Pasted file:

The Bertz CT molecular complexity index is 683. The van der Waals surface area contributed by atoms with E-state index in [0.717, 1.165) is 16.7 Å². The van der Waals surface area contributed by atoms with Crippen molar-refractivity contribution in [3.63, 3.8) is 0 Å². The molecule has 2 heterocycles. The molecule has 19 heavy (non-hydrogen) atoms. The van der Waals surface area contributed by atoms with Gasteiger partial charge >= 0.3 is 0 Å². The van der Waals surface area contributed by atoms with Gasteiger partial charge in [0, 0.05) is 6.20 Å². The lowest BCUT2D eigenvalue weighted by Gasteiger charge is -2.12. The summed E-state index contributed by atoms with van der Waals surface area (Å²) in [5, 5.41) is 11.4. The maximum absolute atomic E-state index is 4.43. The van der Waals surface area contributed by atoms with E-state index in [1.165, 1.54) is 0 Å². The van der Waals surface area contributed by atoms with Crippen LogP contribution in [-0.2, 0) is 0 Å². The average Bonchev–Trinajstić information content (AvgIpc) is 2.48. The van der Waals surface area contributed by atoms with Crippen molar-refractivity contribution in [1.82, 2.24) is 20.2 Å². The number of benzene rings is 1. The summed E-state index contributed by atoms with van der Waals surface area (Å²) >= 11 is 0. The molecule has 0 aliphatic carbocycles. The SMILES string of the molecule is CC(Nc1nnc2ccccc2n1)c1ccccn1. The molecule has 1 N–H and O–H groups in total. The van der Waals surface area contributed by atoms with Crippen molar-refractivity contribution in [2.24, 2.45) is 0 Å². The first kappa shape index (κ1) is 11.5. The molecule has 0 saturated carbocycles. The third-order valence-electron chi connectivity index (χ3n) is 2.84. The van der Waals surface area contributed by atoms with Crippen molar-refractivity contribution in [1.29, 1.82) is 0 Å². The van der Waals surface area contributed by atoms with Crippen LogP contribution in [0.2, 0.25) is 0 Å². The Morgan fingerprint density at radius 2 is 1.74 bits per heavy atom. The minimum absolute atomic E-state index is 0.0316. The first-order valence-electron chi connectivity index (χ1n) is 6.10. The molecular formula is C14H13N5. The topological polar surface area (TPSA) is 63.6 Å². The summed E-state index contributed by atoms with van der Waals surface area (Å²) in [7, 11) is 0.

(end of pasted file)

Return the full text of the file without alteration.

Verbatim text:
The Bertz CT molecular complexity index is 683. The van der Waals surface area contributed by atoms with E-state index in [0.717, 1.165) is 16.7 Å². The van der Waals surface area contributed by atoms with Crippen molar-refractivity contribution in [3.63, 3.8) is 0 Å². The molecule has 2 heterocycles. The molecule has 19 heavy (non-hydrogen) atoms. The van der Waals surface area contributed by atoms with Gasteiger partial charge >= 0.3 is 0 Å². The van der Waals surface area contributed by atoms with Gasteiger partial charge in [0, 0.05) is 6.20 Å². The lowest BCUT2D eigenvalue weighted by Gasteiger charge is -2.12. The summed E-state index contributed by atoms with van der Waals surface area (Å²) in [5, 5.41) is 11.4. The maximum absolute atomic E-state index is 4.43. The van der Waals surface area contributed by atoms with E-state index in [1.165, 1.54) is 0 Å². The van der Waals surface area contributed by atoms with Crippen LogP contribution in [-0.2, 0) is 0 Å². The average Bonchev–Trinajstić information content (AvgIpc) is 2.48. The van der Waals surface area contributed by atoms with Crippen molar-refractivity contribution in [1.82, 2.24) is 20.2 Å². The number of benzene rings is 1. The summed E-state index contributed by atoms with van der Waals surface area (Å²) >= 11 is 0. The molecule has 0 aliphatic carbocycles. The SMILES string of the molecule is CC(Nc1nnc2ccccc2n1)c1ccccn1. The molecule has 1 N–H and O–H groups in total. The van der Waals surface area contributed by atoms with Crippen molar-refractivity contribution in [2.24, 2.45) is 0 Å². The first kappa shape index (κ1) is 11.5. The molecule has 0 saturated carbocycles. The third-order valence-electron chi connectivity index (χ3n) is 2.84. The van der Waals surface area contributed by atoms with Crippen molar-refractivity contribution in [1.29, 1.82) is 0 Å². The van der Waals surface area contributed by atoms with Crippen LogP contribution in [0.2, 0.25) is 0 Å². The Morgan fingerprint density at radius 2 is 1.74 bits per heavy atom. The minimum absolute atomic E-state index is 0.0316. The first-order valence-electron chi connectivity index (χ1n) is 6.10. The molecular formula is C14H13N5. The topological polar surface area (TPSA) is 63.6 Å². The summed E-state index contributed by atoms with van der Waals surface area (Å²) in [7, 11) is 0.